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This morning, I set a travel mug of coffee on top of my car while I grabbed the rest of my belongings for class. It happened to be raining, and the umbrella I had so carefully balanced over myself and the open car door caught the edge of the mug just as I picked up my book bag. I got a hot coffee bath down my shoulder and back—followed by quick cooling relief: having dropped the umbrella, I was drenched by rain.
All in all, not a great start to the morning (and the odor of coffee lingering on my blouse constantly reminds me of my folly). I chided myself, of course, as any teacher and parent would: what was I thinking? Why didn’t I leave that travel mug safely in the cup holder? My typical routine (mug on car) generally works effectively, but not so much in a downpour.
So, the obvious lesson is to be cautious when dealing with bookbags, umbrellas, and coffee mugs. Perhaps this should even be a rule: never put a travel mug on top of the car when it’s raining. But of course, that rule might not protect me from all possible mishaps. Maybe I should revise my rule: never put a travel mug on top of the car, period. Or maybe I should just give up coffee.
This is ridiculous, of course. In certain contexts, a travel mug waiting on top of my Chevy Blazer makes perfect sense. And there’s no reason to abandon my morning caffeine altogether. Why would I create and enforce a quick-fix rule, when a context-bound principle is needed?
In my FYC course (a section combined with corequisite support), we have been discussing citations and the process of building a works cited list. When I asked my students what they already knew about these research practices, they articulated two rules: never cite Wikipedia (in fact, don’t even look at it!), and always put a parenthetical citation after a quote—or at the end of a paragraph. I probed a bit: why not cite Wikipedia? “Because it’s not reliable and usually wrong… and my last teacher said not to.” Why do you need a parenthetical citation after every quote, or every sentence, or every paragraph? “Because. . . that’s the way they said we have to do it.”
The students confused principles (check for the reliability of the information, practice ethical attribution of sources) with specific rules (Thou shalt not consult Wikipedia; thou shalt always put something in parentheses after sentences in research papers). The problem, of course, is that neither rule adequately captures the purpose of the principle—at least not in all situations. In fact, each might inhibit potentially productive research or documentation strategies. Wikipedia, for example, can be effective for what I call topical “toe-dipping”: just as we stick our toes in the water to assess temperature and depth, we can get a sense of a topic from Wikipedia. So, for instance, when I encounter something new to me, perhaps an esoteric school of linguistic analysis, a Wikipedia entry can give me key names, dates, associated institutions, or seminal works. It can be a point of entry to further investigations.
All complex activities require some rules and boundaries: football cannot be played without clear borders to the field and some ground rules, nor can we drive safely without an agreement to adhere to road signs and traffic signals. But as a teacher, particularly at the threshold between high-school and college, I need to resist the urge to replace complicated considerations (constructing and managing an ethos, engaging a variety of readers, assessing contexts, deciding parameters for success and completion) with a rule that may later be applied without the exigence of the original context. Such rules ultimately make choices for writers; principles, in contrast, give writers a basis for making those choices for themselves.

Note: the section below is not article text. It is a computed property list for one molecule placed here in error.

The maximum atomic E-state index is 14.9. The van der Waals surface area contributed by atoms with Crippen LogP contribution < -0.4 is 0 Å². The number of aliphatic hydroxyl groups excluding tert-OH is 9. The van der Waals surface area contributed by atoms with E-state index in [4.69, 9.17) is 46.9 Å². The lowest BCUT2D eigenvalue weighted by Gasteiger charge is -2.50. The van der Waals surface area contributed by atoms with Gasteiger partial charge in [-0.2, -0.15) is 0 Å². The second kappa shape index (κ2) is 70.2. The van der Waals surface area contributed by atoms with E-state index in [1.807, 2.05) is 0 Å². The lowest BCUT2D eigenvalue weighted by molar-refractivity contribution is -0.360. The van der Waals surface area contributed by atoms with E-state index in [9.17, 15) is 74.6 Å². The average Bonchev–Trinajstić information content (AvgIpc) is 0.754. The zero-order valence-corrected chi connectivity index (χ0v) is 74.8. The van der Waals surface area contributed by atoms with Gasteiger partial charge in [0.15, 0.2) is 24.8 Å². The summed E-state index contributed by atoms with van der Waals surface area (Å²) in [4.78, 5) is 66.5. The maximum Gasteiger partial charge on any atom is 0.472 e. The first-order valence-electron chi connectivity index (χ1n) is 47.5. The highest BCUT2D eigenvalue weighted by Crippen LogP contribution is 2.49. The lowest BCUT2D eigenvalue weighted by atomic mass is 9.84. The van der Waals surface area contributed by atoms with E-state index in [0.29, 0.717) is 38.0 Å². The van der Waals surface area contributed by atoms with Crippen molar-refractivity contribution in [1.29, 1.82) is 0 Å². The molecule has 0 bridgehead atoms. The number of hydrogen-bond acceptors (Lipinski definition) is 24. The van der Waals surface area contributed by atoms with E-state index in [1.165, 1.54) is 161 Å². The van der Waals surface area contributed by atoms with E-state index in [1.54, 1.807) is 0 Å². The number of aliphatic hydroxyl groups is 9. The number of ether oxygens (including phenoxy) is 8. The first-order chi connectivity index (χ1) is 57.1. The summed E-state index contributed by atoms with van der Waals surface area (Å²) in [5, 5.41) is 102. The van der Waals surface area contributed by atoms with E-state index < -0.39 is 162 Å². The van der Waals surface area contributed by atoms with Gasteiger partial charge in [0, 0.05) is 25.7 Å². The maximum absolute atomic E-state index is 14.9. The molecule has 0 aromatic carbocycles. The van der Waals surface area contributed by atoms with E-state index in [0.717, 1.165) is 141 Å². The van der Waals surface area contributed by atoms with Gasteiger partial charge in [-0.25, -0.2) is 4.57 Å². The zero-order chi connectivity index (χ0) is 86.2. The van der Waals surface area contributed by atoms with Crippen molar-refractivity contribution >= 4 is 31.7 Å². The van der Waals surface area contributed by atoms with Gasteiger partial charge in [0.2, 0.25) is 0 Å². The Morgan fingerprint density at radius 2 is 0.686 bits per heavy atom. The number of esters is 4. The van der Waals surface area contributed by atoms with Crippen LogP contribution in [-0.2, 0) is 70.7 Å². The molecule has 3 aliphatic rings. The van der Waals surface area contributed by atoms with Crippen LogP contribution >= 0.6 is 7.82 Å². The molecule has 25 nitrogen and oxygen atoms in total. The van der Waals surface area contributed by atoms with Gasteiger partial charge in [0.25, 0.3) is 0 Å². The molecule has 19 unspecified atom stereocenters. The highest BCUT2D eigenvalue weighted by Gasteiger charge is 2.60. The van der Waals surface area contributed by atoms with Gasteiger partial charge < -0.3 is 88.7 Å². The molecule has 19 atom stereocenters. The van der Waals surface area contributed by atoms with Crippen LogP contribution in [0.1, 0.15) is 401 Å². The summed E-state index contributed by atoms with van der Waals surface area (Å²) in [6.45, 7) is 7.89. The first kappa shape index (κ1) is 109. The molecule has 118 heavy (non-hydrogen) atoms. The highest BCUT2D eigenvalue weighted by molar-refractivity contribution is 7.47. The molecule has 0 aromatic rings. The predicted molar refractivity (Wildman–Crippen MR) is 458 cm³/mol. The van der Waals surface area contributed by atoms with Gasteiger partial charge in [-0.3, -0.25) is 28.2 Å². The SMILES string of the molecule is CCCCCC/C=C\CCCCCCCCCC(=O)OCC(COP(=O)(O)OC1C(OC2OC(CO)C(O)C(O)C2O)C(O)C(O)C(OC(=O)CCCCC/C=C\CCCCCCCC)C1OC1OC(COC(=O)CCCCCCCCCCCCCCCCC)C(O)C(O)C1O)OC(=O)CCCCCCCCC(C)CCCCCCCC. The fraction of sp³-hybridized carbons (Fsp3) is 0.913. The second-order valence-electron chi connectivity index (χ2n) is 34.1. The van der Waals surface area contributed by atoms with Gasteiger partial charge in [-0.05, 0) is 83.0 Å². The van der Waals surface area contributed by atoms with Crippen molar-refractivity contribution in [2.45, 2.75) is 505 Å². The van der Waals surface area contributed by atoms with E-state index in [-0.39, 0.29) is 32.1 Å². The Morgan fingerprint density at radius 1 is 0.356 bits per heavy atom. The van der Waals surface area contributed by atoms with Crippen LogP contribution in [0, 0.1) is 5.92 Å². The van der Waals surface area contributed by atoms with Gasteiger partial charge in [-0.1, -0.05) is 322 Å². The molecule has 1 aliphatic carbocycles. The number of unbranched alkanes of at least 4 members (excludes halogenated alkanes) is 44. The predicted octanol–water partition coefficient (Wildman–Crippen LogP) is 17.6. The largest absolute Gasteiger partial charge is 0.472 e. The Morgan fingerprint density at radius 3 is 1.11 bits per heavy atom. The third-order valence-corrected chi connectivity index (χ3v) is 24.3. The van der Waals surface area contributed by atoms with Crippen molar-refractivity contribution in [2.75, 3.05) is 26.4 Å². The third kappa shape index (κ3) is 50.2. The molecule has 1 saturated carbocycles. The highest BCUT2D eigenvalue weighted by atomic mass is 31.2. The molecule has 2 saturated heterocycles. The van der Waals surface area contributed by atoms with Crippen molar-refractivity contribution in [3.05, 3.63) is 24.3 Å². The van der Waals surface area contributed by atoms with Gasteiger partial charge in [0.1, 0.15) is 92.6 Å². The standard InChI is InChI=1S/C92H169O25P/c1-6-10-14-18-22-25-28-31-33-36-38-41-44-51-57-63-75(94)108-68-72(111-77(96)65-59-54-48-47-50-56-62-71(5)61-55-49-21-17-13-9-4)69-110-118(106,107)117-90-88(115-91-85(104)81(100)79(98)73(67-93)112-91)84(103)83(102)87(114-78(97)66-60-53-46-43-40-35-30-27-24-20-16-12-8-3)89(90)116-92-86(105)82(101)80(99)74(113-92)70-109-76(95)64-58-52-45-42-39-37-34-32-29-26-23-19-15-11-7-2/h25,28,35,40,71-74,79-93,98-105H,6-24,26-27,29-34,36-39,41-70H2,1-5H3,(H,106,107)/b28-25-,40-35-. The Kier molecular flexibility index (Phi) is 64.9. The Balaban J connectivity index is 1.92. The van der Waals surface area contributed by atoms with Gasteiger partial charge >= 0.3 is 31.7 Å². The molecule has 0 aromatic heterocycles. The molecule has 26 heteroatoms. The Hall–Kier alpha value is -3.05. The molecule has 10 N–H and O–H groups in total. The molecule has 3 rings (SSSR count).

I’ve encountered a steady flow of social media posts purporting to offer “Ten Rules for ________” (saving money on groceries, writing stronger introductions, giving more inclusive feedback, losing baby weight or menopause pounds, simplifying daily routines, engaging neurodiverse learners, detoxing, eating locally, boosting metabolism, managing difficult colleagues, etc.). I suspect my students see the same thing. All of these activities are valuable. All are worth our consideration. And all are complicated, nuanced, contextualized endeavors that cannot be reduced to a set of quick and easy rules. Writing, teaching, living a healthy life, building relationships, doing research—there is no formula for these which, once mastered, allows us to check off a completion box. We can’t say, “I follow these ten rules; I’m a good teacher now.”
Today I’m pushing myself to think about where I’ve shortchanged myself or my students by offering pseudo-rules as a shortcut for the tough work of applying principles to contexts in order to make decisions (as a teacher or a writer). Where have I said, “Just don’t….” instead of asking students about the choices before them and talking through their options with them? Granted, students don’t always make the decisions that I would, nor are the decisions always successful. Sometimes, we get covered in coffee. But that’s ok.
So, I’ll brew another cup in the morning, fill my travel mug, let it rest on my blazer while I get my bags together, and head into the classroom. We’ve got writing to do.
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